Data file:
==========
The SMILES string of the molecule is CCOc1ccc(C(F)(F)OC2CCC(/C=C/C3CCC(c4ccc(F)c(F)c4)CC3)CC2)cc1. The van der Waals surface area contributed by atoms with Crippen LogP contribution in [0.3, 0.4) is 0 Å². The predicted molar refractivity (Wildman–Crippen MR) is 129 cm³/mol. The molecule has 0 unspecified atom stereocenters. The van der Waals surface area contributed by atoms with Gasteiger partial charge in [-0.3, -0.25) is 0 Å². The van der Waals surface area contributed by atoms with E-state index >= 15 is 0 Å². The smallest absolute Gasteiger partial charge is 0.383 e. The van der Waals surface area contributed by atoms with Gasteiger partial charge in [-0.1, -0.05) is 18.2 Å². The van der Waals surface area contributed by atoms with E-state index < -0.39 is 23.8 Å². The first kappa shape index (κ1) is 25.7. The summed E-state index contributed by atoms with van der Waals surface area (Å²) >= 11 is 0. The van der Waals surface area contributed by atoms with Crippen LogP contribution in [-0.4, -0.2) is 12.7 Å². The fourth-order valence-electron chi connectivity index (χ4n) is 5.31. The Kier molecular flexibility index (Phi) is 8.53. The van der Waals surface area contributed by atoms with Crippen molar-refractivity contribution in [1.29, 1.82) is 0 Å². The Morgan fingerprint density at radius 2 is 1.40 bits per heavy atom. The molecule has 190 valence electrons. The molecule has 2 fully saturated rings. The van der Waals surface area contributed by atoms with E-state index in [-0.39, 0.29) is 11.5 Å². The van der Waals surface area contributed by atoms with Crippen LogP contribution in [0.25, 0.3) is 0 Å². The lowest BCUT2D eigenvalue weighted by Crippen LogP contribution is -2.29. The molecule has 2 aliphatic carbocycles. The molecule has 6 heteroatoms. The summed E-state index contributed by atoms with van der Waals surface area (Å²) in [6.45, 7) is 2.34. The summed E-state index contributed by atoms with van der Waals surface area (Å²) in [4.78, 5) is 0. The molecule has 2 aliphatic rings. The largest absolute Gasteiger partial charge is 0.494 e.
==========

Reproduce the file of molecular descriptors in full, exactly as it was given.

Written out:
The SMILES string of the molecule is CCOc1ccc(C(F)(F)OC2CCC(/C=C/C3CCC(c4ccc(F)c(F)c4)CC3)CC2)cc1. The van der Waals surface area contributed by atoms with Crippen LogP contribution in [0.3, 0.4) is 0 Å². The predicted molar refractivity (Wildman–Crippen MR) is 129 cm³/mol. The molecule has 0 unspecified atom stereocenters. The van der Waals surface area contributed by atoms with Gasteiger partial charge in [-0.3, -0.25) is 0 Å². The van der Waals surface area contributed by atoms with E-state index >= 15 is 0 Å². The smallest absolute Gasteiger partial charge is 0.383 e. The van der Waals surface area contributed by atoms with Gasteiger partial charge in [-0.1, -0.05) is 18.2 Å². The van der Waals surface area contributed by atoms with E-state index < -0.39 is 23.8 Å². The first kappa shape index (κ1) is 25.7. The summed E-state index contributed by atoms with van der Waals surface area (Å²) >= 11 is 0. The van der Waals surface area contributed by atoms with Crippen LogP contribution in [-0.4, -0.2) is 12.7 Å². The fourth-order valence-electron chi connectivity index (χ4n) is 5.31. The Kier molecular flexibility index (Phi) is 8.53. The van der Waals surface area contributed by atoms with Crippen molar-refractivity contribution in [1.29, 1.82) is 0 Å². The Morgan fingerprint density at radius 2 is 1.40 bits per heavy atom. The molecule has 190 valence electrons. The molecule has 2 fully saturated rings. The van der Waals surface area contributed by atoms with E-state index in [-0.39, 0.29) is 11.5 Å². The van der Waals surface area contributed by atoms with Crippen LogP contribution in [0.25, 0.3) is 0 Å². The lowest BCUT2D eigenvalue weighted by Crippen LogP contribution is -2.29. The molecule has 2 aliphatic carbocycles. The molecule has 6 heteroatoms. The summed E-state index contributed by atoms with van der Waals surface area (Å²) in [6.45, 7) is 2.34. The summed E-state index contributed by atoms with van der Waals surface area (Å²) in [4.78, 5) is 0. The molecule has 2 aliphatic rings. The largest absolute Gasteiger partial charge is 0.494 e.